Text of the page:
WEEKS OF WORK GONE IN A BLINK OF THE EYE

By , Staff correspondent of The Christian Science Monitor

Irvin Kershner begs you. Please don't blink. For six months he put up with just five hours of sleep a night -- "every single night," he says with emphasis, shaking his head in disbelief -- with the rest of his day filled with nonstop hectic work. Then there were the humidity- soaked temperatures of 100-plus degrees matched for discomfort only by the howling blizzards ripping through subzero days, freezing his cameras, caking his beard with ice, and, at times, weakening his determination with do-sane-men-really-do-these-things doubts.

Of course sane men don't. Only people from Hollywood engage in such bizarre activities and then only while they are making movies, which is what Mr. Kershner was doing.

The reason you shoudn't blink, he worries, is that "you will miss something. There is so much going on in that movie that even if you keep your eyes open, you'll only see a third of it." Which, actually, would suit mr. Kershner just fine.

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After all, as director to "The Empire Strikes Back," he would just as soon have movie audiences coming back for each of the remaining two-thirds, propelling "Empire" one hyper-step beyond "Star-Wars," the biggest moneymaking movie ever made. All the same, save your blinks for the credits.

"The Empire Strikes Back" is, in a sense, the ultimate in moviemaking, or at least one aspect of it: the art of creating the appearance of reality from the lack of it. Most films function in more or less real-life situations and rely on real-life actors for believability.

Films like "Star Wars" and "Empire," however, snatch their scenes from the thin air of pure fantasy and depend on the wizardry of special effects men for believability. In the case of a movie such as "Empire," 80 to 90 percent of what the movie audience sees is, in one way or another, a special effect, and the moviemakers, such as Mr. Kershner, go to extraordinary lengths to achieve even the slightest effect. The behind-the-scenes efforts to create the 722 special effects in "Empire" range from bits of sheer technical magic to backbreaking, tedious work.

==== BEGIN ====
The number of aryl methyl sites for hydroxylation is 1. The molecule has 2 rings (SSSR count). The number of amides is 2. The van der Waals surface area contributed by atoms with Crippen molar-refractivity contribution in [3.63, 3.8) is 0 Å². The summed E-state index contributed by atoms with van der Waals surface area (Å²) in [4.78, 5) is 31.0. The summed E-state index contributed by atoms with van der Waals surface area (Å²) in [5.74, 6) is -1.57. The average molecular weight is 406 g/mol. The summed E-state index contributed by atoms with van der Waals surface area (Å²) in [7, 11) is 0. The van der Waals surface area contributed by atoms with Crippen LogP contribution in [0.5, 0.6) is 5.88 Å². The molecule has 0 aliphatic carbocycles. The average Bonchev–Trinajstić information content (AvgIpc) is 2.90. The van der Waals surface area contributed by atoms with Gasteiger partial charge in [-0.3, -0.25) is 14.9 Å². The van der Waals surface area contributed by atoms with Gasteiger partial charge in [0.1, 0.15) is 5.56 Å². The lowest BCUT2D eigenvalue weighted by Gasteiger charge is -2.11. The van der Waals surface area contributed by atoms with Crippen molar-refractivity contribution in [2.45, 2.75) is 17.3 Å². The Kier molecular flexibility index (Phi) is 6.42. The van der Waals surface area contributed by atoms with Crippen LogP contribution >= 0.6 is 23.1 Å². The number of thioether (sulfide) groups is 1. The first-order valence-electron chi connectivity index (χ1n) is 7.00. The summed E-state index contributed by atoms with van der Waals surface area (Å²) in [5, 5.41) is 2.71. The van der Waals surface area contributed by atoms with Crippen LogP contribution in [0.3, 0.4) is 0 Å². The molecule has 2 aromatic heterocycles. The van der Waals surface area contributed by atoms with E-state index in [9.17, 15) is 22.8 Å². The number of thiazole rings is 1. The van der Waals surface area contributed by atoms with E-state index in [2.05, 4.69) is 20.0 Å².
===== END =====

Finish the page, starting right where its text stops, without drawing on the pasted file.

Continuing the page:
For example, one scene in "Empire" calls for a remarkable small green creature named Yoda to raise -- via "The Force," of course -- Luke Skawalker's spaceship out of total submergence in the murky swamps of Dagobah, an island clogged with strange jungles and creatures far less amiable than Yoda. Since "The Force" would stoop to nothing so lowly as lifting, Yoda performs this feat with no hands. In the movie, the whole sequence takes all of 6 seconds and possesses nowhere near the razzle-dazzle of a dogfight between spaceships.

On the set, the sequence took 10 hours, Mr. Kershner said in an interview. Skywalker's X-wing fighter was a life-size model, about 35 feet long. "We had to raise it out of the water [the Dagobah swamp was an actual set built in the studio, complete with a pool of water and 50-foot trees]. So that it stayed completely level the whole time, it had to come up smoothly, with no jerky movement whatever, and then it had to glide evely over the water and settle on the shore. The whole thing had to look effortless."

How Yoda and Mr. Kershner accomplished this hocus-pocus is not so much a matter of magic as hard work. It required a small army of technicians -- pulling on cables (specially painted to be invisible on film), pouring water into the ship so that it would gush out -- "and a lot of tedious care," said Mr. Kershner. It worked, and it worked in just one take. It is a tribute to Mr. Kershner's prowess as a director that the majority of scenes were shot in one or two takes.